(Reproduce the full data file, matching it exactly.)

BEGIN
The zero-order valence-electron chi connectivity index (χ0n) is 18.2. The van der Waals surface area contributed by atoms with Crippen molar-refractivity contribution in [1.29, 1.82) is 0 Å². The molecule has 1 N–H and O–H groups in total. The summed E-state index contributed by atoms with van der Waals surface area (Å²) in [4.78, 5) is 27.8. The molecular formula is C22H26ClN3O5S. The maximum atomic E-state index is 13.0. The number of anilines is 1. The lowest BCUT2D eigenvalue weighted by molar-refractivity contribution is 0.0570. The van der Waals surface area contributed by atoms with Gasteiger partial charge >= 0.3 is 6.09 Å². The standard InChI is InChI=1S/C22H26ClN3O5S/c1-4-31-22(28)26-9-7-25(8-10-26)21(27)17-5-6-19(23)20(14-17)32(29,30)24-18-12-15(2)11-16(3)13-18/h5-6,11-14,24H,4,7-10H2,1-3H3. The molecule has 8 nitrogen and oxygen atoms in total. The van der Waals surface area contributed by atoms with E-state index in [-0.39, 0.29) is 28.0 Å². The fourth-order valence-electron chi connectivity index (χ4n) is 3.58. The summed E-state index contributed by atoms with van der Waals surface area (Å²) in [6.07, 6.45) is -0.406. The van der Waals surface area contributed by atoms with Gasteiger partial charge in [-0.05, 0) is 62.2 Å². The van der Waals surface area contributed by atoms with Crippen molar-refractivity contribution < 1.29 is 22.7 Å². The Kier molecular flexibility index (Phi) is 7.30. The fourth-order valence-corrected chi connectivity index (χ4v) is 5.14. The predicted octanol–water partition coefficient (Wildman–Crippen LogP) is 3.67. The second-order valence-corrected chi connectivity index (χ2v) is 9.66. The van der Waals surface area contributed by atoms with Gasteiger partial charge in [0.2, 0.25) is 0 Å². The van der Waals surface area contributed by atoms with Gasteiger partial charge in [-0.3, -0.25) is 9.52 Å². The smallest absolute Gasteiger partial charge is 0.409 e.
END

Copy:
The zero-order valence-electron chi connectivity index (χ0n) is 18.2. The van der Waals surface area contributed by atoms with Crippen molar-refractivity contribution in [1.29, 1.82) is 0 Å². The molecule has 1 N–H and O–H groups in total. The summed E-state index contributed by atoms with van der Waals surface area (Å²) in [4.78, 5) is 27.8. The molecular formula is C22H26ClN3O5S. The maximum atomic E-state index is 13.0. The number of anilines is 1. The lowest BCUT2D eigenvalue weighted by molar-refractivity contribution is 0.0570. The van der Waals surface area contributed by atoms with Gasteiger partial charge >= 0.3 is 6.09 Å². The standard InChI is InChI=1S/C22H26ClN3O5S/c1-4-31-22(28)26-9-7-25(8-10-26)21(27)17-5-6-19(23)20(14-17)32(29,30)24-18-12-15(2)11-16(3)13-18/h5-6,11-14,24H,4,7-10H2,1-3H3. The molecule has 8 nitrogen and oxygen atoms in total. The van der Waals surface area contributed by atoms with E-state index in [-0.39, 0.29) is 28.0 Å². The fourth-order valence-electron chi connectivity index (χ4n) is 3.58. The summed E-state index contributed by atoms with van der Waals surface area (Å²) in [6.07, 6.45) is -0.406. The van der Waals surface area contributed by atoms with Gasteiger partial charge in [-0.05, 0) is 62.2 Å². The van der Waals surface area contributed by atoms with Crippen molar-refractivity contribution < 1.29 is 22.7 Å². The Kier molecular flexibility index (Phi) is 7.30. The fourth-order valence-corrected chi connectivity index (χ4v) is 5.14. The predicted octanol–water partition coefficient (Wildman–Crippen LogP) is 3.67. The second-order valence-corrected chi connectivity index (χ2v) is 9.66. The van der Waals surface area contributed by atoms with Gasteiger partial charge in [0.2, 0.25) is 0 Å². The van der Waals surface area contributed by atoms with Gasteiger partial charge in [-0.3, -0.25) is 9.52 Å². The smallest absolute Gasteiger partial charge is 0.409 e.